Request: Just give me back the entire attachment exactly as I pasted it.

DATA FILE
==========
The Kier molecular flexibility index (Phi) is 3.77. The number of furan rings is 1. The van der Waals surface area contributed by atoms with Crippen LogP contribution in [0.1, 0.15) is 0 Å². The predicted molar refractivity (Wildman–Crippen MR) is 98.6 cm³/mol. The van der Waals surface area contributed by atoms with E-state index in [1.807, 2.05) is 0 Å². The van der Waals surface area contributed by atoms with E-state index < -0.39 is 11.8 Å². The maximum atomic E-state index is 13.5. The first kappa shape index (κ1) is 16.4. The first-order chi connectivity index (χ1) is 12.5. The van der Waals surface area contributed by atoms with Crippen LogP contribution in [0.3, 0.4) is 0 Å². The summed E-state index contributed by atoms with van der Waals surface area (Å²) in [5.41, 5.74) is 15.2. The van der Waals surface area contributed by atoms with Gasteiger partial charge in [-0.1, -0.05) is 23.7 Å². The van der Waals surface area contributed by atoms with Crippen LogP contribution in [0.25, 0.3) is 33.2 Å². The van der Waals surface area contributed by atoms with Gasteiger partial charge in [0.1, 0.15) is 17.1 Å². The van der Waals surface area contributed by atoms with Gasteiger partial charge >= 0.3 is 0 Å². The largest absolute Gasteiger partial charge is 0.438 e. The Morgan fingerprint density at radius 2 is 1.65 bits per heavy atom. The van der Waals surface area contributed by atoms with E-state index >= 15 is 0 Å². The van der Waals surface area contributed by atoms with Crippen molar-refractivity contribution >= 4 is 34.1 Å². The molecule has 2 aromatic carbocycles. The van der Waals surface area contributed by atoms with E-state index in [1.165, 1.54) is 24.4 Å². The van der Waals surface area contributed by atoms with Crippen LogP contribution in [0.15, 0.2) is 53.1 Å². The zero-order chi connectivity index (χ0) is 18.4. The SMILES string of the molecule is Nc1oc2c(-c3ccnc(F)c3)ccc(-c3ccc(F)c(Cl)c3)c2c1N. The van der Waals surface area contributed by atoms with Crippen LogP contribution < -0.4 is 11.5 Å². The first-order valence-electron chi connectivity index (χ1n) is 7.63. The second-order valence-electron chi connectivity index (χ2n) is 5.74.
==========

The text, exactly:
The Kier molecular flexibility index (Phi) is 3.77. The number of furan rings is 1. The van der Waals surface area contributed by atoms with Crippen LogP contribution in [0.1, 0.15) is 0 Å². The predicted molar refractivity (Wildman–Crippen MR) is 98.6 cm³/mol. The van der Waals surface area contributed by atoms with E-state index in [1.807, 2.05) is 0 Å². The van der Waals surface area contributed by atoms with E-state index < -0.39 is 11.8 Å². The maximum atomic E-state index is 13.5. The first kappa shape index (κ1) is 16.4. The first-order chi connectivity index (χ1) is 12.5. The van der Waals surface area contributed by atoms with Crippen LogP contribution in [0.3, 0.4) is 0 Å². The summed E-state index contributed by atoms with van der Waals surface area (Å²) in [5.41, 5.74) is 15.2. The van der Waals surface area contributed by atoms with Gasteiger partial charge in [-0.1, -0.05) is 23.7 Å². The van der Waals surface area contributed by atoms with Crippen LogP contribution in [0.25, 0.3) is 33.2 Å². The van der Waals surface area contributed by atoms with Gasteiger partial charge in [0.1, 0.15) is 17.1 Å². The van der Waals surface area contributed by atoms with Gasteiger partial charge >= 0.3 is 0 Å². The largest absolute Gasteiger partial charge is 0.438 e. The Morgan fingerprint density at radius 2 is 1.65 bits per heavy atom. The van der Waals surface area contributed by atoms with E-state index >= 15 is 0 Å². The van der Waals surface area contributed by atoms with Crippen molar-refractivity contribution >= 4 is 34.1 Å². The molecule has 2 aromatic carbocycles. The van der Waals surface area contributed by atoms with E-state index in [1.165, 1.54) is 24.4 Å². The van der Waals surface area contributed by atoms with Crippen LogP contribution in [0.15, 0.2) is 53.1 Å². The zero-order chi connectivity index (χ0) is 18.4. The SMILES string of the molecule is Nc1oc2c(-c3ccnc(F)c3)ccc(-c3ccc(F)c(Cl)c3)c2c1N. The van der Waals surface area contributed by atoms with Crippen LogP contribution < -0.4 is 11.5 Å². The first-order valence-electron chi connectivity index (χ1n) is 7.63. The second-order valence-electron chi connectivity index (χ2n) is 5.74.